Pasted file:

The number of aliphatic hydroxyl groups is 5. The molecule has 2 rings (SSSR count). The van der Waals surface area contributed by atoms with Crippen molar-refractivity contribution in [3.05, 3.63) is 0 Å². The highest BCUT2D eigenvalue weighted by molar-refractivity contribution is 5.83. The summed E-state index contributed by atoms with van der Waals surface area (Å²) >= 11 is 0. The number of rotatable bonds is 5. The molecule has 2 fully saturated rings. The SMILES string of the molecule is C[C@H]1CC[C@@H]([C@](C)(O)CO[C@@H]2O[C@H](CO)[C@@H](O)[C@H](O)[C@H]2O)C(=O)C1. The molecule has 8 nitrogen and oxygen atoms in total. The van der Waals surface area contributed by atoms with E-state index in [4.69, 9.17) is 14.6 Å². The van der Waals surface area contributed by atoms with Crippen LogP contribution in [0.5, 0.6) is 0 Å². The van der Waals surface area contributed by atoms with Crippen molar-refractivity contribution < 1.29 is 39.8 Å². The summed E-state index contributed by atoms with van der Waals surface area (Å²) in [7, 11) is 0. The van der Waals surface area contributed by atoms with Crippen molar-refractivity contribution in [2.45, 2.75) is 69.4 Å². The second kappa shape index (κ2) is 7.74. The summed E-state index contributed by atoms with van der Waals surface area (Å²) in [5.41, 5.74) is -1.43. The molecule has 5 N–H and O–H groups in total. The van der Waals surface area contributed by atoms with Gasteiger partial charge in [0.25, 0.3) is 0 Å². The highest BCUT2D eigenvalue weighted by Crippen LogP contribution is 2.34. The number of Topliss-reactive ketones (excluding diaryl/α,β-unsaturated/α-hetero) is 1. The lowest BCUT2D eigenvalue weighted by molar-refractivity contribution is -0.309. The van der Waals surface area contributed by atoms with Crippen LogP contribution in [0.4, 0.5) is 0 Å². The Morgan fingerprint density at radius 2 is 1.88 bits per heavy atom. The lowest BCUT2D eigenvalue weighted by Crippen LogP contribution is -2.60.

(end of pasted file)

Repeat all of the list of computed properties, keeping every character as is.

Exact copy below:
The number of aliphatic hydroxyl groups is 5. The molecule has 2 rings (SSSR count). The van der Waals surface area contributed by atoms with Crippen molar-refractivity contribution in [3.05, 3.63) is 0 Å². The highest BCUT2D eigenvalue weighted by molar-refractivity contribution is 5.83. The summed E-state index contributed by atoms with van der Waals surface area (Å²) >= 11 is 0. The number of rotatable bonds is 5. The molecule has 2 fully saturated rings. The SMILES string of the molecule is C[C@H]1CC[C@@H]([C@](C)(O)CO[C@@H]2O[C@H](CO)[C@@H](O)[C@H](O)[C@H]2O)C(=O)C1. The molecule has 8 nitrogen and oxygen atoms in total. The van der Waals surface area contributed by atoms with E-state index in [4.69, 9.17) is 14.6 Å². The van der Waals surface area contributed by atoms with Crippen LogP contribution in [0.5, 0.6) is 0 Å². The van der Waals surface area contributed by atoms with Crippen molar-refractivity contribution < 1.29 is 39.8 Å². The summed E-state index contributed by atoms with van der Waals surface area (Å²) in [7, 11) is 0. The van der Waals surface area contributed by atoms with Crippen molar-refractivity contribution in [2.45, 2.75) is 69.4 Å². The second kappa shape index (κ2) is 7.74. The summed E-state index contributed by atoms with van der Waals surface area (Å²) in [5.41, 5.74) is -1.43. The molecule has 5 N–H and O–H groups in total. The van der Waals surface area contributed by atoms with Gasteiger partial charge in [0.25, 0.3) is 0 Å². The highest BCUT2D eigenvalue weighted by Crippen LogP contribution is 2.34. The number of Topliss-reactive ketones (excluding diaryl/α,β-unsaturated/α-hetero) is 1. The lowest BCUT2D eigenvalue weighted by molar-refractivity contribution is -0.309. The van der Waals surface area contributed by atoms with Crippen LogP contribution in [0.4, 0.5) is 0 Å². The Morgan fingerprint density at radius 2 is 1.88 bits per heavy atom. The lowest BCUT2D eigenvalue weighted by Crippen LogP contribution is -2.60.